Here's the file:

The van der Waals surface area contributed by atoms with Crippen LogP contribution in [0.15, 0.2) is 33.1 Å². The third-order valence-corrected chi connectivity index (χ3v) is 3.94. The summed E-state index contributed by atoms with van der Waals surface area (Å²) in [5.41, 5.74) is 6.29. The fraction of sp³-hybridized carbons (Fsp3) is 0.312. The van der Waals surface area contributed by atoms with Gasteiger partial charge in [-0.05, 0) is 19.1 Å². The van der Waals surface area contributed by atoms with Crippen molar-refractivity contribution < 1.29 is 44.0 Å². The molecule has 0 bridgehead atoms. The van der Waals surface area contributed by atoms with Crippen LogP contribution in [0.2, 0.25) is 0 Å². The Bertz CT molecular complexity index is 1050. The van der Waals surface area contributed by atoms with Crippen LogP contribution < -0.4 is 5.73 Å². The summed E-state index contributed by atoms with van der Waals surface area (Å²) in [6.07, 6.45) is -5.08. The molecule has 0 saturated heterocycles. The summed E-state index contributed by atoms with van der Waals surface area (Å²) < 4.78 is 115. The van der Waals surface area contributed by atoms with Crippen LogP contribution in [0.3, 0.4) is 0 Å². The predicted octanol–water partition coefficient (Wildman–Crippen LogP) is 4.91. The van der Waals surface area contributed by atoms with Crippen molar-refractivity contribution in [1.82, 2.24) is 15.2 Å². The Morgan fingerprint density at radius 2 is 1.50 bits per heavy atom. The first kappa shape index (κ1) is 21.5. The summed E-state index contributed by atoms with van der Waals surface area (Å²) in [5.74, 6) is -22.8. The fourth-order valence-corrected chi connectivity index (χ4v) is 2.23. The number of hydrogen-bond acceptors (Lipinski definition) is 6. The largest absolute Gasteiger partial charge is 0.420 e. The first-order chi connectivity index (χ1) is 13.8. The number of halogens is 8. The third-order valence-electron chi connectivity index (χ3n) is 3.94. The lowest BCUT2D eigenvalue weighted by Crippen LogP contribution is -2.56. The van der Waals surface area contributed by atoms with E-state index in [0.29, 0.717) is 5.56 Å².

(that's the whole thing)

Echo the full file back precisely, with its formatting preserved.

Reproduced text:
The van der Waals surface area contributed by atoms with Crippen LogP contribution in [0.15, 0.2) is 33.1 Å². The third-order valence-corrected chi connectivity index (χ3v) is 3.94. The summed E-state index contributed by atoms with van der Waals surface area (Å²) in [5.41, 5.74) is 6.29. The fraction of sp³-hybridized carbons (Fsp3) is 0.312. The van der Waals surface area contributed by atoms with Gasteiger partial charge in [-0.05, 0) is 19.1 Å². The van der Waals surface area contributed by atoms with Crippen molar-refractivity contribution < 1.29 is 44.0 Å². The molecule has 0 bridgehead atoms. The van der Waals surface area contributed by atoms with Crippen LogP contribution in [0.2, 0.25) is 0 Å². The Bertz CT molecular complexity index is 1050. The van der Waals surface area contributed by atoms with Crippen LogP contribution < -0.4 is 5.73 Å². The summed E-state index contributed by atoms with van der Waals surface area (Å²) in [6.07, 6.45) is -5.08. The molecule has 0 saturated heterocycles. The summed E-state index contributed by atoms with van der Waals surface area (Å²) < 4.78 is 115. The van der Waals surface area contributed by atoms with Crippen LogP contribution in [0.3, 0.4) is 0 Å². The predicted octanol–water partition coefficient (Wildman–Crippen LogP) is 4.91. The van der Waals surface area contributed by atoms with Crippen molar-refractivity contribution in [1.82, 2.24) is 15.2 Å². The Morgan fingerprint density at radius 2 is 1.50 bits per heavy atom. The first kappa shape index (κ1) is 21.5. The summed E-state index contributed by atoms with van der Waals surface area (Å²) in [5.74, 6) is -22.8. The fourth-order valence-corrected chi connectivity index (χ4v) is 2.23. The number of hydrogen-bond acceptors (Lipinski definition) is 6. The largest absolute Gasteiger partial charge is 0.420 e. The first-order chi connectivity index (χ1) is 13.8. The number of halogens is 8. The third-order valence-electron chi connectivity index (χ3n) is 3.94. The lowest BCUT2D eigenvalue weighted by Crippen LogP contribution is -2.56. The van der Waals surface area contributed by atoms with E-state index in [0.29, 0.717) is 5.56 Å².